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Is the white fountain everywhere?






A black hole swallows everything and concentrates it in a point, as "viewed" from the outside. A white hole, or white fountain, is a theoretical object that would be the opposite of a black hole. It continuously spews out energy and matter, supposedly a flux of light and hydrogen.

One idea is that every black hole would be connected to a white hole. The matter/energy falling into the black hole would be spewed out by a white hole somewhere else, possibly rejuvenated to the state of primal matter as produced by the Big Bang: hydrogen and helium. But, no white hole has been observed till now. Another idea proposes that black holes in our universe would be white holes in another universe or that each of those white holes would be a universe of its own. In such case, the Big Bang that created our universe may be a white hole linked to a black hole inside our meta-universe.

I thought about something: a white hole is meant to be the opposite of a black hole. Hence, it may be not localized. What if black holes do indeed spew out matter but they do so everywhere? This means that particles would constantly appear at random positions in the universe, with a random velocity and direction. In such case, those particles may be a part of the cosmic rays. Some facts can maybe be explained by this:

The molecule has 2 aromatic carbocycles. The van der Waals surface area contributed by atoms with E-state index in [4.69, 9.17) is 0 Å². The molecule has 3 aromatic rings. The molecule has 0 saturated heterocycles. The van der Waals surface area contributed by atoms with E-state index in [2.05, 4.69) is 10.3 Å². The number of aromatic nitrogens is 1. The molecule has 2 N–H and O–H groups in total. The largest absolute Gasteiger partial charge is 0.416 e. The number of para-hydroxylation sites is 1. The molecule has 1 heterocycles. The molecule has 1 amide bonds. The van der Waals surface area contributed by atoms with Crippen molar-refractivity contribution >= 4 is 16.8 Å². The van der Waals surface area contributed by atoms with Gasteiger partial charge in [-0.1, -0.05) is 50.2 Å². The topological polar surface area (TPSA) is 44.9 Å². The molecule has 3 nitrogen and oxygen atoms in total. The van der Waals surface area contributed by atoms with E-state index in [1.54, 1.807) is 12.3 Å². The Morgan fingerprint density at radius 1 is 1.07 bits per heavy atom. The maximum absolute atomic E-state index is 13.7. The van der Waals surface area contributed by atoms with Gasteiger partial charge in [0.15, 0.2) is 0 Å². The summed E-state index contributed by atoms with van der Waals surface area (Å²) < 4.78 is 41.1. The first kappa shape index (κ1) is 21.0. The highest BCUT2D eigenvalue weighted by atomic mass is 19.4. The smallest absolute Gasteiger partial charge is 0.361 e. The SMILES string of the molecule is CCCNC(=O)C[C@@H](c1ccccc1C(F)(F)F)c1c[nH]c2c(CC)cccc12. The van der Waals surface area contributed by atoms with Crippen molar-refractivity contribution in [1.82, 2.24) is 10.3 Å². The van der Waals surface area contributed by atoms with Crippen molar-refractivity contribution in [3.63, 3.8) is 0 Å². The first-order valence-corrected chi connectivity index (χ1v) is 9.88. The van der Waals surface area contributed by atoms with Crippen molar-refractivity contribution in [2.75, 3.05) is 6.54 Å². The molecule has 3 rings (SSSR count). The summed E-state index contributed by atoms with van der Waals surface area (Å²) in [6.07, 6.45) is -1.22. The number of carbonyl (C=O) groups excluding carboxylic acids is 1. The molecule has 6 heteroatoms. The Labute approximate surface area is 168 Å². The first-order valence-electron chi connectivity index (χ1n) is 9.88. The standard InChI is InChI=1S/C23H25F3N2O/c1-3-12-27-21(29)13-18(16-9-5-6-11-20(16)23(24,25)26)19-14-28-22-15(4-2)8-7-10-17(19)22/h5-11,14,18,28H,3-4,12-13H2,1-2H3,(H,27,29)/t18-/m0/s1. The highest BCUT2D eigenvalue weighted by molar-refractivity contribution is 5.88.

At the scale of quantum phenomenons, particles can disappear at one place and re-appear somewhere else. They can travel back and forth in time and travel faster than the speed of light... But the end results in our palpable realm will show no such behaviors. Maybe black holes can cause those quantum phenomenons to happen at a cosmic scale.

The cosmic rays produced by the Sun are supposed to be accelerated by the strong magnetic fields in the Sun's outer atmosphere. What if particles from the white fountain have a tendency to appear around heavy masses? (The likely explanation is depiected here: http://www.nasa.gov/mission_pages/sdo/news/news20110106-spicules.html )

My friend Philippe Thoma asked a good question: "what about black fountains and white holes?" When a black hole connects to a random location in space and time in the universe, can it also swallow a particle that would be present there?



Eric Brasseur  -  December 11 2010
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